Future-proofing is the design of things to be valuable and low risk into the future. It is a broad concept that is commonly applied to engineering, architecture, urban design, product design and sustainability. The following are illustrative examples of future proofing.
Designing things to endure real world conditions over time. For example, a house that is designed to survive anticipated stresses such as storms and earthquakes.Designing things to be available, predictable and durable such as a bicycle that doesn't breakdown too often.
Loose CouplingBuilding things with component parts or services that can be swapped in and out. This allows things to be repaired and upgraded in future.
ExtensibilityProviding facilities that allow a design to be extended in future. For example, a mobile device that offers an API for developing apps.
MaintainabilityConsidering the full cost of a design over its entire lifecycle. An item that is cheap to maintain is more likely to survive into the future.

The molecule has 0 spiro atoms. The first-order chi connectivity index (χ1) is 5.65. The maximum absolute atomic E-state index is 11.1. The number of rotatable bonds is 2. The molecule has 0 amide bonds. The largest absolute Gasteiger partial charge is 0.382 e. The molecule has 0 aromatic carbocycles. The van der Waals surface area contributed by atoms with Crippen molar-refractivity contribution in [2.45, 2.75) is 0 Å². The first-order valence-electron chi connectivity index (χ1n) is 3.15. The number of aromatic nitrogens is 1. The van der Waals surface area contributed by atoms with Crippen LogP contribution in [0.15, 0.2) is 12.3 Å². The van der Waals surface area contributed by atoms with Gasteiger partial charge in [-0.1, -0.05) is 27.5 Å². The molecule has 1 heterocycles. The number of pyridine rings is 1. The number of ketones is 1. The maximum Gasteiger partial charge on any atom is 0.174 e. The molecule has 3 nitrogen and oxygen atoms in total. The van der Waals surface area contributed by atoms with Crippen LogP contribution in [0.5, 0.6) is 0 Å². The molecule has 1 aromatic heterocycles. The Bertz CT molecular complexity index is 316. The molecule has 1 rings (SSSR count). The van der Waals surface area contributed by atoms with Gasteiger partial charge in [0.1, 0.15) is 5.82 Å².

EfficiencyDesigning things to use few resources relative to performance.
Resource LiberationDesigns that allow resources to be freed. For example, an application that allows users to export data to use elsewhere.Intangible aspects of a design that cause people to value it. For example, a building that is appreciated for its architecture is more likely to be preserved than a building that is viewed as an eyesore.
Minimizing assumptions about the future to provide general things that might be useful later. For example, a fashion designer who offers timeless designs as opposed to trying to predict next year's trends.
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